USO Northwest and 15 to 1: Jermaine Kearse Foundation announced a new partnership on Wednesday afternoon at Renton's Virginia Mason Athletic Center, where the Seahawks wide receiver who grew up attending school at nearby Joint Base Lewis McChord explained how the partnership will better serve and support military families.
"I wanted to expand 15 to 1 and just be able to reach out to as much area as I could to be able to support and I got the wonderful opportunity to [partner] with USO," Kearse said. "… Being able to create good opportunities for the youth and the military families and be able to show our support in a huge way, so I'm very thankful and blessed for this opportunity."
Kearse, a Lakewood, Washington native who played his college ball for the Huskies, started the 15 to 1 foundation during the Seahawks' 2015 offseason. Having established himself as an NFL receiver, Kearse found himself searching for ways to give back, and when discussions came up about how he could support his community, Kearse "always brought up the military."
"The military shares a special place in my heart," said Kearse. "I lived in a military family. My dad served 18 years. Dealt with moving around, lived in Germany for a couple of years — I was super young, but I have a glimpse of memories of there — dealing with seeing my dad when he was stationed in another state, or dealing with deployment and just hearing the stories with my mom and how she dealt with that and the struggles. I knew it was an area that I could definitely tap into.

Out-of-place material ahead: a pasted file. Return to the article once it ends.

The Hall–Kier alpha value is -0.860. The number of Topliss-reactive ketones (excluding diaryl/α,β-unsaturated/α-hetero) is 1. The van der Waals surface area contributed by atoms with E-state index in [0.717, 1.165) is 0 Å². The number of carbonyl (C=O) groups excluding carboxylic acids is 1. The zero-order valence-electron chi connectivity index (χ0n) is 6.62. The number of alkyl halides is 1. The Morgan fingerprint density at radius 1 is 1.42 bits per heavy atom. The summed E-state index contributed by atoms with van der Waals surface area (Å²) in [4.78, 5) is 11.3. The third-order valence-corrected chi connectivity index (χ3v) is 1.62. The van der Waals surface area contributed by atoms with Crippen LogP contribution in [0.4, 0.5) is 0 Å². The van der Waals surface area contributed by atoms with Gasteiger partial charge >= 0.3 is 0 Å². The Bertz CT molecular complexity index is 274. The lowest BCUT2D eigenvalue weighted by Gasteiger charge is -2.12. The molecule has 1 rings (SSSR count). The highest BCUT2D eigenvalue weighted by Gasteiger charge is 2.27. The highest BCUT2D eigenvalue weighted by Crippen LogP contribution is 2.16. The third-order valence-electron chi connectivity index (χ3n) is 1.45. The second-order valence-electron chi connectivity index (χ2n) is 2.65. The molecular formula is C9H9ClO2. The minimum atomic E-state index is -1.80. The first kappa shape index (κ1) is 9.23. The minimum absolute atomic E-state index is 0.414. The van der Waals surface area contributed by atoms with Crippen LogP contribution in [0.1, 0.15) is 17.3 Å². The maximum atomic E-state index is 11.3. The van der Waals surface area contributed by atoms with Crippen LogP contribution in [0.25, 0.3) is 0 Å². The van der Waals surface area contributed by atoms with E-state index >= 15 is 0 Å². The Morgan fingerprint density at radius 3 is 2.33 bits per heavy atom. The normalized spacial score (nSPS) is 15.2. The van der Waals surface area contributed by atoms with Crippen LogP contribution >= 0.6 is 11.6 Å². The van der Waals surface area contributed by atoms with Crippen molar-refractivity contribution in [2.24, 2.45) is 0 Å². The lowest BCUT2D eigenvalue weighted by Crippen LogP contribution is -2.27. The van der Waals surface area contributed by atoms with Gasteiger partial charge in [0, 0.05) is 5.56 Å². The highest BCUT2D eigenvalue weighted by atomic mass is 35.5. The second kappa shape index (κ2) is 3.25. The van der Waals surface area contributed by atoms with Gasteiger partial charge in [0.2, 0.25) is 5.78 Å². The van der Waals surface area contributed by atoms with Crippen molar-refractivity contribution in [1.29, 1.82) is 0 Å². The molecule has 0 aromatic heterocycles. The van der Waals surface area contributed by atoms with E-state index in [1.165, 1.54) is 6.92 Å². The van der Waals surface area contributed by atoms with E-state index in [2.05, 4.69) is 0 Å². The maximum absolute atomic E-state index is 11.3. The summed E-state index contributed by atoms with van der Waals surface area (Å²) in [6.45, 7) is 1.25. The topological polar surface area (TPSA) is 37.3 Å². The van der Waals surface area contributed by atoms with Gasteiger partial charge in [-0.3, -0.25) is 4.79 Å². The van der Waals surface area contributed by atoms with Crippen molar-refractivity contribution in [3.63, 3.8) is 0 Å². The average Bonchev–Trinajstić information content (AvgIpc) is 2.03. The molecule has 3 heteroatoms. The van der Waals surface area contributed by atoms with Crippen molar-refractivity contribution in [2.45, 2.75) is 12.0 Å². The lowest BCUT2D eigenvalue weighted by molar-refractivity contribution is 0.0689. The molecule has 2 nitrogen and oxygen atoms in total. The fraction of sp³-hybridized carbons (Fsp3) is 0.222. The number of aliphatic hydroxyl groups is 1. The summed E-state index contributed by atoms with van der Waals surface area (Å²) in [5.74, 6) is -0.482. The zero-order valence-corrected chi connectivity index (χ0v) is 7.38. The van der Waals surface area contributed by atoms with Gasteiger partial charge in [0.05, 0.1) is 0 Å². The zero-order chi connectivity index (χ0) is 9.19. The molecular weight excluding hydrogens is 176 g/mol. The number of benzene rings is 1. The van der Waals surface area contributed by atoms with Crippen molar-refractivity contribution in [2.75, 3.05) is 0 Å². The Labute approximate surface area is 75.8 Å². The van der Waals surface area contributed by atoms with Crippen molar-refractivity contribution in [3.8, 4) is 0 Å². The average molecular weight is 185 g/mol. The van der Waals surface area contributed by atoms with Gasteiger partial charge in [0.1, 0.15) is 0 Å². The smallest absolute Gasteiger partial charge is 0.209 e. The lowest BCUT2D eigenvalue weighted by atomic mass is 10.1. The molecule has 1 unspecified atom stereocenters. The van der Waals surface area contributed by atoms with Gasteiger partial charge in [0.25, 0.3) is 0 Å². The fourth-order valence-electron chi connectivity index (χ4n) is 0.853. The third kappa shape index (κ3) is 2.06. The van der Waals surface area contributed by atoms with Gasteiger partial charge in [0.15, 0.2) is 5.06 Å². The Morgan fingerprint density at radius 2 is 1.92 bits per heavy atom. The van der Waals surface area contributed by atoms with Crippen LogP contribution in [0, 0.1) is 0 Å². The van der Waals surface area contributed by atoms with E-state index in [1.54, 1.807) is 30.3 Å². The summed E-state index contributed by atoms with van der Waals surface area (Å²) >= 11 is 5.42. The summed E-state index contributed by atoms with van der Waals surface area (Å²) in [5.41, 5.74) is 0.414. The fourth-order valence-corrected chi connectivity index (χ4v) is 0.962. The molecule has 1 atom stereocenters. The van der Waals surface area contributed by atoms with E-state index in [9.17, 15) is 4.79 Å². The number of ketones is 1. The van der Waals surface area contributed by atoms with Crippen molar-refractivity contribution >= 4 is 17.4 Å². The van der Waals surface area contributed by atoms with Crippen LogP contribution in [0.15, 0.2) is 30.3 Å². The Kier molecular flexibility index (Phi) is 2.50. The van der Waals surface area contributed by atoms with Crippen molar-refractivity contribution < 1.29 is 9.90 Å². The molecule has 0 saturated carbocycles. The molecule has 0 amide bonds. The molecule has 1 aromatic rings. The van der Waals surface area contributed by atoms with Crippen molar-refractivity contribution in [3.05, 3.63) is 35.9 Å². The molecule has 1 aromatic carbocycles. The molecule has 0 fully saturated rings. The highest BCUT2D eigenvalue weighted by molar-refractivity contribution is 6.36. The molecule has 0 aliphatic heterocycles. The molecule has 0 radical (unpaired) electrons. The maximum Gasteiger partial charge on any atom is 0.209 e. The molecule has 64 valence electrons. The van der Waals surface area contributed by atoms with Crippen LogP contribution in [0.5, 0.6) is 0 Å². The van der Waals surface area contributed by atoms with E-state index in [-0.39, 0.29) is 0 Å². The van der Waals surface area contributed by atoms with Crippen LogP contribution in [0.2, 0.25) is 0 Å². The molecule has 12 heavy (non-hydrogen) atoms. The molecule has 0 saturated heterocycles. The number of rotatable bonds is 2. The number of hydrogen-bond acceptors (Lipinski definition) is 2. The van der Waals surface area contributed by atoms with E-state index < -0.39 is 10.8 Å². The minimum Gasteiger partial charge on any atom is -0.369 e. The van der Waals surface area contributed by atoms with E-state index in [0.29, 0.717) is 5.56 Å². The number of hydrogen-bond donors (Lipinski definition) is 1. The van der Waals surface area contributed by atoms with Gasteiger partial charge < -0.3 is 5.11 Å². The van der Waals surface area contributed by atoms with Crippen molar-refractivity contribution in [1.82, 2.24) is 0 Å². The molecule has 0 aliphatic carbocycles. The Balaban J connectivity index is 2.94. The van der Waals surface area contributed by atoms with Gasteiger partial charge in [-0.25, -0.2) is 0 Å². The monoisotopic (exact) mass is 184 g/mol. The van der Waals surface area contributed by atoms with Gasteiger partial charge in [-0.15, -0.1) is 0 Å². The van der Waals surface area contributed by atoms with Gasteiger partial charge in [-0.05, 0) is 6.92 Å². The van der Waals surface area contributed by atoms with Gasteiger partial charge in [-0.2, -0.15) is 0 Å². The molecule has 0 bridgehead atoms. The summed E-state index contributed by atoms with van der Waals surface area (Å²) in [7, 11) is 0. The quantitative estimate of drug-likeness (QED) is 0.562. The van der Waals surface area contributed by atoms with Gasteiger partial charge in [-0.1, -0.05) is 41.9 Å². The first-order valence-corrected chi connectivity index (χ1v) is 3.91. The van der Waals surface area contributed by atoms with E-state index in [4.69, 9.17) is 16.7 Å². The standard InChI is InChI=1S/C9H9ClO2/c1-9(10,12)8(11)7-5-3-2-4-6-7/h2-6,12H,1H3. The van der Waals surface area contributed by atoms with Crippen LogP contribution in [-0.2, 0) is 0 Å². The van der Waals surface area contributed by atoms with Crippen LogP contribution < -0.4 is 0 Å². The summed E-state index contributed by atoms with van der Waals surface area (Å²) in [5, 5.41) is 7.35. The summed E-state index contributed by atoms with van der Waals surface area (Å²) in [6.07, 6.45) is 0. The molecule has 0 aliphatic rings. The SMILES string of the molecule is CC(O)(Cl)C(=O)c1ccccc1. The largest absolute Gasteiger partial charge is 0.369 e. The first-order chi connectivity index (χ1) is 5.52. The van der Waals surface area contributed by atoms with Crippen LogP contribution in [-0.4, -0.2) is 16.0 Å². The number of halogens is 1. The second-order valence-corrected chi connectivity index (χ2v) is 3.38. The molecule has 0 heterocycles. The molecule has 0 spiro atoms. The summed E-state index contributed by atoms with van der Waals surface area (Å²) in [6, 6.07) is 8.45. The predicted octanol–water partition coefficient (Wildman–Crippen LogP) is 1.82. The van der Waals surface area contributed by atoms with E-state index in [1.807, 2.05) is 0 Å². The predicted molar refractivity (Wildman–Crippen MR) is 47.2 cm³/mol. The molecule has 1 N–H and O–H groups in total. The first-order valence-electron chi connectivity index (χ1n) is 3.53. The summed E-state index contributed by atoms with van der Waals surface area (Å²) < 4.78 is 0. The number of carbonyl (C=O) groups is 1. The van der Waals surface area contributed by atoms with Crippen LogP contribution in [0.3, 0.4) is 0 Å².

"Being able to just show my support for all the families and the youth who struggle with some things that comes with that sacrifice, not only the men and women that serve in the military that sacrifice, but the families and children who do as well. I thought it was important to show my support and help in any way that I can."
With the help of his wife Marisa, Kearse's 15 to 1 foundation has provided increased educational opportunities, physical activities, on-base assemblies, camps, and outreach programs for military youth and their families. On a personal level, Kearse has also got involved with Gold Star youth, kids whose mothers, fathers, or immediate relatives have fallen in military service.
"Working with the Gold Star program is probably my favorite aspect of being able to create this foundation and have this opportunity," Kearse said. "The lives of those kids have been changed forever since their parents were lost. Being able to interact and have the conversation and just to ultimately show my support. For them to know that someone cares, that I want to be there for them and be able to have those conversations with them and be able to show my support 100 percent, and ultimately be there for them in any way possible."
Kearse called Wednesday's partnership with USO Northwest "vastly important" to making even more of a difference in the military community.
Said Kearse: "To be able to have this opportunity to reach out and be able to reach more families, more kids, I think is very helpful to be able to expand these programs and be able to help in other areas other than the Seattle-Tacoma area."
The 15 to 1: Jermaine Kearse Foundation sponsored 20 Gold Star family members, which are survivors of fallen American service men and women, to participate in tours of the Washington Capitol campus in Olympia and meet Gov. Jay Inslee and state lawmakers.